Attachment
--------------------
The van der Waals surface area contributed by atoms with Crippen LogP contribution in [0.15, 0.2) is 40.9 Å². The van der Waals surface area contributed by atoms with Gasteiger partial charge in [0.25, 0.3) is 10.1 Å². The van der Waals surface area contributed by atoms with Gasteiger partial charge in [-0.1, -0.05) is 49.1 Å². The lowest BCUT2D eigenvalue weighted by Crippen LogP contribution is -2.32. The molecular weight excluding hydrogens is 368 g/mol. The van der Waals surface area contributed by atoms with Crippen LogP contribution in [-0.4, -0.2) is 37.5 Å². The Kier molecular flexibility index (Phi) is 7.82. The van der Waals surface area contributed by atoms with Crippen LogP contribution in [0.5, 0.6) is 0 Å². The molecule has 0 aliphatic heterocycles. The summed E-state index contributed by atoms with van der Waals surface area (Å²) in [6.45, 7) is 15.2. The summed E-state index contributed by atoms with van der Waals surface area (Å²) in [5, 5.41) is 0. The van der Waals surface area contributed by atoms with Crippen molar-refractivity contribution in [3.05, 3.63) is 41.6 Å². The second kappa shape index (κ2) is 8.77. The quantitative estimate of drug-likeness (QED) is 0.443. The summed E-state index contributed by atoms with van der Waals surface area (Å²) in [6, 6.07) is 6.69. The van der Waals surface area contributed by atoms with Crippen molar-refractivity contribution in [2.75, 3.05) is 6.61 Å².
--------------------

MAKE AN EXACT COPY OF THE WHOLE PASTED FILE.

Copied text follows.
The van der Waals surface area contributed by atoms with Crippen LogP contribution in [0.15, 0.2) is 40.9 Å². The van der Waals surface area contributed by atoms with Gasteiger partial charge in [0.25, 0.3) is 10.1 Å². The van der Waals surface area contributed by atoms with Gasteiger partial charge in [-0.1, -0.05) is 49.1 Å². The lowest BCUT2D eigenvalue weighted by Crippen LogP contribution is -2.32. The molecular weight excluding hydrogens is 368 g/mol. The van der Waals surface area contributed by atoms with Crippen LogP contribution in [-0.4, -0.2) is 37.5 Å². The Kier molecular flexibility index (Phi) is 7.82. The van der Waals surface area contributed by atoms with Crippen LogP contribution in [0.5, 0.6) is 0 Å². The molecule has 0 aliphatic heterocycles. The summed E-state index contributed by atoms with van der Waals surface area (Å²) in [6.45, 7) is 15.2. The summed E-state index contributed by atoms with van der Waals surface area (Å²) in [5, 5.41) is 0. The van der Waals surface area contributed by atoms with Crippen molar-refractivity contribution in [3.05, 3.63) is 41.6 Å². The second kappa shape index (κ2) is 8.77. The quantitative estimate of drug-likeness (QED) is 0.443. The summed E-state index contributed by atoms with van der Waals surface area (Å²) in [6, 6.07) is 6.69. The van der Waals surface area contributed by atoms with Crippen molar-refractivity contribution in [2.75, 3.05) is 6.61 Å².